US suspends tariffs on Scotch whisky
The US has agreed to a four-month suspension of tariffs on UK goods including Scotch whisky in an attempt to resolve a long-running dispute over aviation subsidies.
In a joint statement, the US and the UK said they have agreed to a four-month tariff suspension to “ease the burden on the industry and take a bold, joint step towards resolving the longest-running dispute at the World Trade Organization”.
The UK already agreed to not apply retaliatory tariffs as part of the Boeing/Airbus dispute from 1 January 2021. The US will now suspend tariffs on the UK goods caught up in the dispute form today (4 March) for four months.
The statement continued: “This will allow time to focus on negotiating a balanced settlement to the disputes, and begin seriously addressing the challenges posed by new entrants to the civil aviation market from non-market economies, such as China.
“This will benefit a wide range of industries on both sides of the Atlantic, and allow for focused settlement negotiations to ensure that our aerospace industries can finally see a resolution and focus on Covid recovery and other shared goals.”
Reacting to the news, chief executive of the Scotch Whisky Association, Karen Betts, said the industry was “delighted”.
“The tariff on single malt Scotch whisky exports to the US has been doing real damage to Scotch Whisky in the sixteen months it has been in place, with exports to the US falling by 35%, costing companies over half a billion pounds,” Betts said.
“So today, everyone in our industry – from small companies to large – is breathing a sigh of relief. Suspending these tariffs – stemming from a transatlantic trade dispute that had nothing to do with us – and a return to tariff-free trade with the US means livelihoods and communities across Scotland will be protected. It means that companies can now really focus on recovery – on building back the American market as well as on building back global exports hit by the coronavirus pandemic.
“I want to pay tribute in particular to the hard work of Liz Truss, International Trade Secretary, and her team. Her commitment to finding a resolution of this issue, alongside Kwasi Kwarteng, Business Secretary, has been very encouraging through what has been a particularly difficult period for our industry. Distillers will certainly be raising a dram to her tonight.
“The UK government and the new US administration will now need to work hard on finding a negotiated settlement to this long-running aerospace dispute. We hope too that both governments will be able to find a rapid, pragmatic solution to the steel and aluminium dispute which still impacts US whiskey exports to the UK.”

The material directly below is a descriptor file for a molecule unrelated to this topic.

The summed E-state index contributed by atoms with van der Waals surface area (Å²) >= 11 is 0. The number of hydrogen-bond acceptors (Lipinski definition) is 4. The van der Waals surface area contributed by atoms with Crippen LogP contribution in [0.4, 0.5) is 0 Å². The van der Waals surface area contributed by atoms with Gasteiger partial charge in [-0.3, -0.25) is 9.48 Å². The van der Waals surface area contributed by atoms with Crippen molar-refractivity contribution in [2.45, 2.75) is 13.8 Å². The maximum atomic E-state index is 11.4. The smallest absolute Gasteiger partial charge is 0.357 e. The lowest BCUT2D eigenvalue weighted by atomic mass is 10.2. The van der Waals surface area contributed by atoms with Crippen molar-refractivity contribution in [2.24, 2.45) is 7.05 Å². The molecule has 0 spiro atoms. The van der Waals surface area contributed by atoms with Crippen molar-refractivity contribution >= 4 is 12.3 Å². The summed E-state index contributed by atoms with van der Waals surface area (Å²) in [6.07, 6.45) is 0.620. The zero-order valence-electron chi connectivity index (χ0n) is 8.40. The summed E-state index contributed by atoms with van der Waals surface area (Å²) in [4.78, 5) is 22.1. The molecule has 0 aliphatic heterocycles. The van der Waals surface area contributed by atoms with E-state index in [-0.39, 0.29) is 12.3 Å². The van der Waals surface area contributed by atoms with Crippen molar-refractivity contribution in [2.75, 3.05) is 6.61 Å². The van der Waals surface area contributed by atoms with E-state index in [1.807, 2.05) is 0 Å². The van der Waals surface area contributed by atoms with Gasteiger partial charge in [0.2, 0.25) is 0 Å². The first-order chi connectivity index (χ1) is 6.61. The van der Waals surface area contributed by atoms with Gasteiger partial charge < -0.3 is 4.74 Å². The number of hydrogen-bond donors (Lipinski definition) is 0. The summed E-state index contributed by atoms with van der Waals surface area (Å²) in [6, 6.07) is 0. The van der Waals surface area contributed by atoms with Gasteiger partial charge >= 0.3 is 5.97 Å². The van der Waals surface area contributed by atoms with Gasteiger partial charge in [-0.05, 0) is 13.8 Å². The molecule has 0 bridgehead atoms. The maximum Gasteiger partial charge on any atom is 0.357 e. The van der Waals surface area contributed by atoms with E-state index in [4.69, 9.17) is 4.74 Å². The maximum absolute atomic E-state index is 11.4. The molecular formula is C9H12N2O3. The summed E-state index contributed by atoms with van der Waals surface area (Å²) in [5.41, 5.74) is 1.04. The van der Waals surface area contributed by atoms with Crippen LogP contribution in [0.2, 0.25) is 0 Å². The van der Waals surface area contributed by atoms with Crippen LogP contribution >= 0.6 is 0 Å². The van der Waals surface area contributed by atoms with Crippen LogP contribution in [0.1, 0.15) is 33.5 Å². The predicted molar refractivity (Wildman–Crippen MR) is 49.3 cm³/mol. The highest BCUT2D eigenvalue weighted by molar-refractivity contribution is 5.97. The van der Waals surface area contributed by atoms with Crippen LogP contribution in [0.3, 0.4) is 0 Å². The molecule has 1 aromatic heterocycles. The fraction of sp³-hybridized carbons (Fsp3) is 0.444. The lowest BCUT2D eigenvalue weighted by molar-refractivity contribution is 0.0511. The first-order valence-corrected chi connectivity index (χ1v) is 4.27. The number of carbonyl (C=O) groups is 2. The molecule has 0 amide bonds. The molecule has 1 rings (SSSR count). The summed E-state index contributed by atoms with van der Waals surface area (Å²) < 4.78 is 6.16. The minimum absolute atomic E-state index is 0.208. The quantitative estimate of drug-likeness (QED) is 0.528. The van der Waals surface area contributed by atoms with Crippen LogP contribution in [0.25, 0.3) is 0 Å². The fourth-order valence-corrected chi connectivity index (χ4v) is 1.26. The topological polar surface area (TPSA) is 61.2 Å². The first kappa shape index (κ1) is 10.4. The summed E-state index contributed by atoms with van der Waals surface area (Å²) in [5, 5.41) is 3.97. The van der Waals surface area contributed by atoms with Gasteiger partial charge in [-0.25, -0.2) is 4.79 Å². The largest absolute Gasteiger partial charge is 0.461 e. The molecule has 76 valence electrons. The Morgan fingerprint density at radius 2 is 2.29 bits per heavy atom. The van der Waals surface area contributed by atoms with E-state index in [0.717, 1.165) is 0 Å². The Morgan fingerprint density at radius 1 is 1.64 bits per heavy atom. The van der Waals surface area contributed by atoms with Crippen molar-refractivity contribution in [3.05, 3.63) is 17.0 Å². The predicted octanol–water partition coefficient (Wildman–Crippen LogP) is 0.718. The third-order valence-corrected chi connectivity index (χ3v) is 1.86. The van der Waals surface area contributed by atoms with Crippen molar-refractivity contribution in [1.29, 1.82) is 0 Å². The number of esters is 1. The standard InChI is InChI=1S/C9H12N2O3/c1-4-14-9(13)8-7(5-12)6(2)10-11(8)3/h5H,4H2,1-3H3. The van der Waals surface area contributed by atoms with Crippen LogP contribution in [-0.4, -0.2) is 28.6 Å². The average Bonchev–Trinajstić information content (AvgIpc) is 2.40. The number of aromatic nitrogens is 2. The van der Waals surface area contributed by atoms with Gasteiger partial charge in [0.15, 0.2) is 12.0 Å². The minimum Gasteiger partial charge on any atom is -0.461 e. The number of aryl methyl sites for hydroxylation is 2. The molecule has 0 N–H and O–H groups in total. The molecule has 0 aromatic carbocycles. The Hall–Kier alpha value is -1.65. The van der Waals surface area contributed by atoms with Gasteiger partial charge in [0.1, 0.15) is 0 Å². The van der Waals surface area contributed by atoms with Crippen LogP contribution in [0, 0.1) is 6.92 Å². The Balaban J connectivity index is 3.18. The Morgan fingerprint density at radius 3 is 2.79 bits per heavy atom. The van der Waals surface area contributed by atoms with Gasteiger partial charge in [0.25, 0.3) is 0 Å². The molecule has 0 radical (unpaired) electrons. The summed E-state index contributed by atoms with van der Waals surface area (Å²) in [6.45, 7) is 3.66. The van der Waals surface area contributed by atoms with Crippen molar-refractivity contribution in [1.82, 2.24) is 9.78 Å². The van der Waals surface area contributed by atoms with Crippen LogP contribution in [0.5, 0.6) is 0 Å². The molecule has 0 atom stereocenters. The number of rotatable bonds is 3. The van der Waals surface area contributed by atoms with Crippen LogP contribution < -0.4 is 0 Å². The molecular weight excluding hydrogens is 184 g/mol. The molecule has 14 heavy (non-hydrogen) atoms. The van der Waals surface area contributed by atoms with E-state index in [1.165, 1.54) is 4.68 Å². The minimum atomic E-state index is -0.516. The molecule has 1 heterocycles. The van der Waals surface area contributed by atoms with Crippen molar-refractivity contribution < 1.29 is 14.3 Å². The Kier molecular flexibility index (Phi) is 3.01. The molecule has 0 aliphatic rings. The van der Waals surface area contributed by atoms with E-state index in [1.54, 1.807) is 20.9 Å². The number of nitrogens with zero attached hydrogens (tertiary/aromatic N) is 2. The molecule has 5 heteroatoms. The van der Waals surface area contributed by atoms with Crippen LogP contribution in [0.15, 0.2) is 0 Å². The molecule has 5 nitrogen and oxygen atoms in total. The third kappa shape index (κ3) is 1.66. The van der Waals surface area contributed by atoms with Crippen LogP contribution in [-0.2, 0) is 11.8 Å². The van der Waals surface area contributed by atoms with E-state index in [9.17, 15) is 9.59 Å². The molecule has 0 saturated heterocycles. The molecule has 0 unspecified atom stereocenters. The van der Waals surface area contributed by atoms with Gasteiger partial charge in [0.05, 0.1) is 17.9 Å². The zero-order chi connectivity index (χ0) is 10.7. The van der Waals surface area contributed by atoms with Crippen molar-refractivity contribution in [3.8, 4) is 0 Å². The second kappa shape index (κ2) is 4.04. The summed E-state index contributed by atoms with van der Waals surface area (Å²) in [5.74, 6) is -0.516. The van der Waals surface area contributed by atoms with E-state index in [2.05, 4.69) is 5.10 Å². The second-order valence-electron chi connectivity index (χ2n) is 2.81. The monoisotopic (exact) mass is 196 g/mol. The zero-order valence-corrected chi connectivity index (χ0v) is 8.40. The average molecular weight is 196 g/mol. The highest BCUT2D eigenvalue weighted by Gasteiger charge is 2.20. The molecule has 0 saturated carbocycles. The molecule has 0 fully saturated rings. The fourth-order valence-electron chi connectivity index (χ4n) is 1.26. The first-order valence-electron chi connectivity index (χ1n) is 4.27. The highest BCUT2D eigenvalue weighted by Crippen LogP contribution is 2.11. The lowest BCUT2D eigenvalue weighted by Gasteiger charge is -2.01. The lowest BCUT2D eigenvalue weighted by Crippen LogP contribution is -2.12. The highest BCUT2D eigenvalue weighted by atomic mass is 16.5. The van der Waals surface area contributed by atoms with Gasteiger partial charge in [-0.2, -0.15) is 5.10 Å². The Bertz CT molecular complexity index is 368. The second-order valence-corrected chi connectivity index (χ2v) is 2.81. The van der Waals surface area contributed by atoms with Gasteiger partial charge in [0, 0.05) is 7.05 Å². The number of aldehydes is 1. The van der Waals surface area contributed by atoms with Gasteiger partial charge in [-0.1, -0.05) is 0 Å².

There has been no comments on whether tariffs will be suspended for products produced in other European nations.
Since October 2019, whisky made in Scotland and Northern Ireland, as well as wine below 14% ABV and liqueurs made in several European nations have been subject to 25% tariffs. Since June 2018, the EU has imposed 25% tariffs on imports of American whiskey.
The outgoing Trump administration imposed additional tariffs from 12 January this year, which saw an additional 25% tariff levied on Cognac and brandy from France and Germany. Wines over 14% ABV made in both countries were also added to the list.
The SWA had said that the tariffs as well as the impact of Covid-19 had contributed to a “lost decade of growth”.
The association stated that global exports of Scotch fell by over £1.1 billion last year, the lowest level they have been in a decade. Exports fell by 23% by value to £3.8bn and by 13% in volume to the equivalent of 1.14bn 70cl bottles.
Ivan Menezes, chief executive of Diageo, owner of brands including Talisker, Oban and Lagavulin, added: “Today is a very good day for Scotch and Scotland. We recognise the government’s tireless efforts, using the UK’s newly independent trade policy, to deliver the suspension and hopefully in time, a permanent end to these punitive tariffs.
“We pay particular thanks to the Prime Minister, Liz Truss, Alister Jack and their teams for speedily negotiating this truce with the new US administration. Final resolution of the aerospace dispute, combined with the announcement of a continued freeze on spirits duty in yesterday’s Budget, will safeguard thousands of jobs across Scotland and the UK.”
The Distilled Spirits Council of the United States (DISCUS) said it welcomed the news, but added that it was “greatly disappointed that the UK’s debilitating tariff on American whisky remains in place”.
“American whiskey exports to the UK, our fourth largest market, have declined by 53 percent, from US$150 to $71 million since the imposition of tariffs (2018-2020),” the statement read.
It said that while the commitment from both sides represented a “hopeful sign that a resolution to the tariffs on US and UK spirits may be in reach,” it urged both countries “to build on this positive momentum by negotiating an agreement to simultaneously eliminate retaliatory tariffs on all distilled spirits”.